I ran a 5K race recently and so I have been thinking about my pre-race routine. I may not have a lucky rabbit’s foot but the morning of a race I have a ritual of sorts. I eat my usual breakfast and of course drink coffee. There are some things I just can’t do without! I wear the same clothes and sneakers for the race as I wore training. I will not do anything new or different.
This ritual keeps me from being distracted so that I can concentrate on the race. In this case, my ritual helps me. But in the office, rituals can be limiting. Always doing something the same way can get old and stale. A colleague asked me about identifying best customers. My first thought was an RFM or RAD segmentation because I was in the midst of a RAD segmentation. It would have been easy to stop there. However, I couldn’t stop until I also suggested clusters and CHAID. If she had let me, I would have added modeling and NPV. The trick is knowing when to stick with rituals and when to avoid them.
The print edition of the Wall Street Journal has introduced a daily sports page and when I say sports page, I mean it is just a page. It seems like an odd choice, introducing more sports coverage to a business oriented newspaper. However, it may be an attempt to increase advertising revenue and grow the subscriber base, similar to the earlier introduction of the Weekend Journal.
The sports coverage is supposed to be analytical, high-level and statistical. That does not mean it is dry. I laughed out loud when I read this excerpt from yesterdays’ journal, written by Bernie Lincicome.
“The visual highlight of the week was Henrik Stenson, a particularly tidy sort who avoided splashing mud on himself by taking off nearly all of his clothes. It takes a lot to upstage Tiger Woods, but a Swede golfing in his skivvies in a water hazard will do it every time.”
As more entertainment and news have moved online, it seems like more and more things can be had for free. I can watch a clip from a cable television show on Hulu even though I don’t subscribe to cable. I can read a New York Times article even though I dropped my print subscription. As Tangyslice write in a post last month, there are lots of things you can get for free — software and international phone calls included.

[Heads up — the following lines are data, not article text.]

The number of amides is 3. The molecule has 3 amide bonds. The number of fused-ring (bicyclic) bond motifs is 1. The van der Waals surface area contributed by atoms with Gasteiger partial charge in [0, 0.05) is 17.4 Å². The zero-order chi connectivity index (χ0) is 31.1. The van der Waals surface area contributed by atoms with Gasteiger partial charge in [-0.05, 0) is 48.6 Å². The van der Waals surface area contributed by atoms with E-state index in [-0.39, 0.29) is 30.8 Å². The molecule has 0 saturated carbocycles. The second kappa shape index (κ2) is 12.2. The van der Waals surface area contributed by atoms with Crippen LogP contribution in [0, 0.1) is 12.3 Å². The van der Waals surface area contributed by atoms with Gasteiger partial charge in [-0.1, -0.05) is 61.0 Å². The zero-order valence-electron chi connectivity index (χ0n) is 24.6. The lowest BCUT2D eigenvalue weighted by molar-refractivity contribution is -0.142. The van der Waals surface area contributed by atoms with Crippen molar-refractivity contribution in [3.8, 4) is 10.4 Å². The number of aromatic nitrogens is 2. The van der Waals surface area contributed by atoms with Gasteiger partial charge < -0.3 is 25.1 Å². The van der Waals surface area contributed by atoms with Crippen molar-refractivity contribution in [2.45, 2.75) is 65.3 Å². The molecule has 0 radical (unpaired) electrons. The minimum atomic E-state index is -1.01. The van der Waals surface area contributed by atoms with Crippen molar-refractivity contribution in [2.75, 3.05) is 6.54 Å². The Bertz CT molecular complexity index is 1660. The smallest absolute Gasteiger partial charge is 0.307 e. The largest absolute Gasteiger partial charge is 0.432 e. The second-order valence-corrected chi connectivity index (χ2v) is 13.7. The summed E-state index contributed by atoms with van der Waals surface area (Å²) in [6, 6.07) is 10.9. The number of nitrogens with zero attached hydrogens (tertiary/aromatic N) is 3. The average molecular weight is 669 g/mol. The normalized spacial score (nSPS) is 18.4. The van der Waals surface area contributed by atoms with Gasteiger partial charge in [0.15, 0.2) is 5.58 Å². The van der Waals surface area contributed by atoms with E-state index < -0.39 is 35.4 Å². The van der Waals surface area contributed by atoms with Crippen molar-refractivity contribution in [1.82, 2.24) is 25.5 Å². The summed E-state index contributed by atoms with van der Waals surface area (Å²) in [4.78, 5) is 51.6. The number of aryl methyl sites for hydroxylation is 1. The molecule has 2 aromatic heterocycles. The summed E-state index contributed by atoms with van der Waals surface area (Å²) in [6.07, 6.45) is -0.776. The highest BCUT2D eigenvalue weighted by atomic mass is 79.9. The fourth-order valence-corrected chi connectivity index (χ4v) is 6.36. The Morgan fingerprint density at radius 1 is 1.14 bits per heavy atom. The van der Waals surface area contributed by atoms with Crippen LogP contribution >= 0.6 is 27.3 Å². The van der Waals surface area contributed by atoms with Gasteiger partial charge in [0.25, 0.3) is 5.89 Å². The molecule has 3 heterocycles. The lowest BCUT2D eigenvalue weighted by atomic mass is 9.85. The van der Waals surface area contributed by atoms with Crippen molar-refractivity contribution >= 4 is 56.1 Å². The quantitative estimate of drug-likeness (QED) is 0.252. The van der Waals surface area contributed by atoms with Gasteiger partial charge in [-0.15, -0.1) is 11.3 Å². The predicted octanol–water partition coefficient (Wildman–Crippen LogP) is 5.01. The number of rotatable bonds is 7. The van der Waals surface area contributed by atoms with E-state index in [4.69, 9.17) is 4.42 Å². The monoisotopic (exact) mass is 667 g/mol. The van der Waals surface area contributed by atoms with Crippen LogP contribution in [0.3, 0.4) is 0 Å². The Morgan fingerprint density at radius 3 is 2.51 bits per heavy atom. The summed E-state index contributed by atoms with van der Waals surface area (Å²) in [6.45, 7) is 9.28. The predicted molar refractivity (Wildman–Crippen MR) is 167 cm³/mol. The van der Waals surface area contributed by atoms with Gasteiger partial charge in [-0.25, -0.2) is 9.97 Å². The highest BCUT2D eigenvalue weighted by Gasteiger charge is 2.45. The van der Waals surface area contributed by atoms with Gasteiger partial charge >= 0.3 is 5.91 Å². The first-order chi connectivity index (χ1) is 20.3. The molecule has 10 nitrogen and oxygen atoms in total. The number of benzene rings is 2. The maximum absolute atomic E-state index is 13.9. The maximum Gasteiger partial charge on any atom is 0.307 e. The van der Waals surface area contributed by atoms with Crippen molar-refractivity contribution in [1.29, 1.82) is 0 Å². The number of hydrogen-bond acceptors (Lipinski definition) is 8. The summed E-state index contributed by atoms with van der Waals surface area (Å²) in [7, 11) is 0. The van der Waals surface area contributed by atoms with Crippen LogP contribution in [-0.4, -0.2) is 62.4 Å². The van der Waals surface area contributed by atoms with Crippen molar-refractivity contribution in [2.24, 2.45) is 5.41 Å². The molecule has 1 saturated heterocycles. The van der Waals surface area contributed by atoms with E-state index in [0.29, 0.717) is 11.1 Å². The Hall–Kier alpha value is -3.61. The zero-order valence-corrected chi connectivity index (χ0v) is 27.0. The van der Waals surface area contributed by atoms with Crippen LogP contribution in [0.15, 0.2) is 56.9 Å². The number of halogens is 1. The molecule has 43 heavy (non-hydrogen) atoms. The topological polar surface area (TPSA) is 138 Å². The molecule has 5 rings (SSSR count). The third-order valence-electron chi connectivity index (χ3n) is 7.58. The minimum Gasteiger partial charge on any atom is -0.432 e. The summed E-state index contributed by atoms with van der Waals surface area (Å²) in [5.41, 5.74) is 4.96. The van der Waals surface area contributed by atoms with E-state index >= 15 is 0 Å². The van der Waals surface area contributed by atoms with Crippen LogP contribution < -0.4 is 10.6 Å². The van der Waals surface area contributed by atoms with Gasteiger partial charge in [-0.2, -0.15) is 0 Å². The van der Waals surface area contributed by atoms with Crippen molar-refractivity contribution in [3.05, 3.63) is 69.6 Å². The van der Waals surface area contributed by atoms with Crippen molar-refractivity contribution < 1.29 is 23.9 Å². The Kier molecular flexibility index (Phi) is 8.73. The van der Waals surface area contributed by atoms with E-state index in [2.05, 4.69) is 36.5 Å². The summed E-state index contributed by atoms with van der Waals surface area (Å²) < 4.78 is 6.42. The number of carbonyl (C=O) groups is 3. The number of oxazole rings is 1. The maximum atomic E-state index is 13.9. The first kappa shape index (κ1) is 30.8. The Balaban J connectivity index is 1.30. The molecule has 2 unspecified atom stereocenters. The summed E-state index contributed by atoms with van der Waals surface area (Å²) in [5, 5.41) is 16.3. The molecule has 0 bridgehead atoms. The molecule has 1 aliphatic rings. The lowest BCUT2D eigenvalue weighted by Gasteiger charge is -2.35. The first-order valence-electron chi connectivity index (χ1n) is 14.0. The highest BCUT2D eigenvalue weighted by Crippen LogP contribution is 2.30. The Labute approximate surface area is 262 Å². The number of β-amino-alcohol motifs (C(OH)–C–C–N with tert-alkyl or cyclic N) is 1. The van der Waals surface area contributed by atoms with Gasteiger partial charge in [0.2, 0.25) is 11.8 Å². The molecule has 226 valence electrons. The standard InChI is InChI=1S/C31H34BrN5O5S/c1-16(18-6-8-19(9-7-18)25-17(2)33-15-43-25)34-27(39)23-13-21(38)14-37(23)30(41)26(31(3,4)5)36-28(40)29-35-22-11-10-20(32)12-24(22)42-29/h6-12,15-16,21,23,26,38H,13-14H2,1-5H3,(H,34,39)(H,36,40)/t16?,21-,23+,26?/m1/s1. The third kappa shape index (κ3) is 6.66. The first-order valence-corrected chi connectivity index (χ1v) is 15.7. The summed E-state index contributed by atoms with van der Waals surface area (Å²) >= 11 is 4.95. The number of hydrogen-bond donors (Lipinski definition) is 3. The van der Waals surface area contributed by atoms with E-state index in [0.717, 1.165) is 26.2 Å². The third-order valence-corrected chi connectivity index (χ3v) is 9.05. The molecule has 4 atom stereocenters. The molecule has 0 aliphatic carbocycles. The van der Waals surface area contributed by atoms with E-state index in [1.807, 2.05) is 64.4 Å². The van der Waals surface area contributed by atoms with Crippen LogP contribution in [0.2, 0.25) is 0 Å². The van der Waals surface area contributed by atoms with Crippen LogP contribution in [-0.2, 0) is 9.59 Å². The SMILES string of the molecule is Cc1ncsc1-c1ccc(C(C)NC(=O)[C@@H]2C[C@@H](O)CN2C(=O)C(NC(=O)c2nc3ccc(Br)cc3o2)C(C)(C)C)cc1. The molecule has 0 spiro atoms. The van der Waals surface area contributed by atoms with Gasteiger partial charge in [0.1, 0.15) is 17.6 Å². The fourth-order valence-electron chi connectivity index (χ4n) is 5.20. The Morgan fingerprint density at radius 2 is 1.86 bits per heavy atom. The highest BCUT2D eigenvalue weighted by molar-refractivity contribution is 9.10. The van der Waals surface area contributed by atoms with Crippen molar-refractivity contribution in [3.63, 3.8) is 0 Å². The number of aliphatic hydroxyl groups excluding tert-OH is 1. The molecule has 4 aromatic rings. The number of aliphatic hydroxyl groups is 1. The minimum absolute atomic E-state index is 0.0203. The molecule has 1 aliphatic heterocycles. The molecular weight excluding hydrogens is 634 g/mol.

So you can imagine my surprise when I read that Disney is starting a web portal that will require a $75 annual fee. Subscribers will get access to Disney news, entertainment and merchandise. In addition, they will receive a quarterly magazine. While I understand that Disney wants to generate revenue, I wonder if consumers are willing to pay for the features offered. The online Wall Street Journal has been effective at generating revenue with a subscription model but they offer financial reporting and insight. Is Disney news and entertainment as desirable? In addition, will consumers be able to find most of the information provided other places (e.g., youtube, other fan sites, etc)? If so, the value of the portal will be diminished.
In this tough economy, what can a CEO do? The more I think about it, the more I am convinced that a CEO’s options are limited. The CEO can try to increase revenue through participating in and supporting sales efforts; however, he cannot be everywhere and he does not control customer spending. In addition, there is the problem of information asymmetry. He must rely on sales and operations to provide feedback on revenue generation. The CEO has more control over costs and companies large and small have announced layoffs, wage freezes and reduced benefits.
However, the CEO also has the power to bring the company together to survive and possibly achieve competitive advantages in this tough environment. I have been thinking about an HBR article I read in my business school strategy class, “Leading Change: Why Transformation Efforts Fail” by John P. Kotter. It describes eight steps for transforming an organization and it is extremely relevant in today’s turbulent environment. It all starts with the CEO. She can form a guiding coalition that assesses the company’s problems and opportunities. In addition, her vision for how the organization can effectively react to the challenging economy will ground all of the company’s efforts. The guiding coalition may develop a list of plans, projects and initiatives but the CEO’s vision will determine the priority of the projects and keep everyone on the same track. Further, her vision will reassure employees as they will know where the company is heading. The CEO will need to reiterate her vision across multiple channels in order to empower others to act upon it. Change is hard and will almost certainly involve sacrifices. However, employees will pull together to help the company survive if they understand the CEO’s vision and are inspired by it.
This is a crisis too good to waste. CEOs can do more than just survive until the economy recovers by using this opportunity to transform their organizations.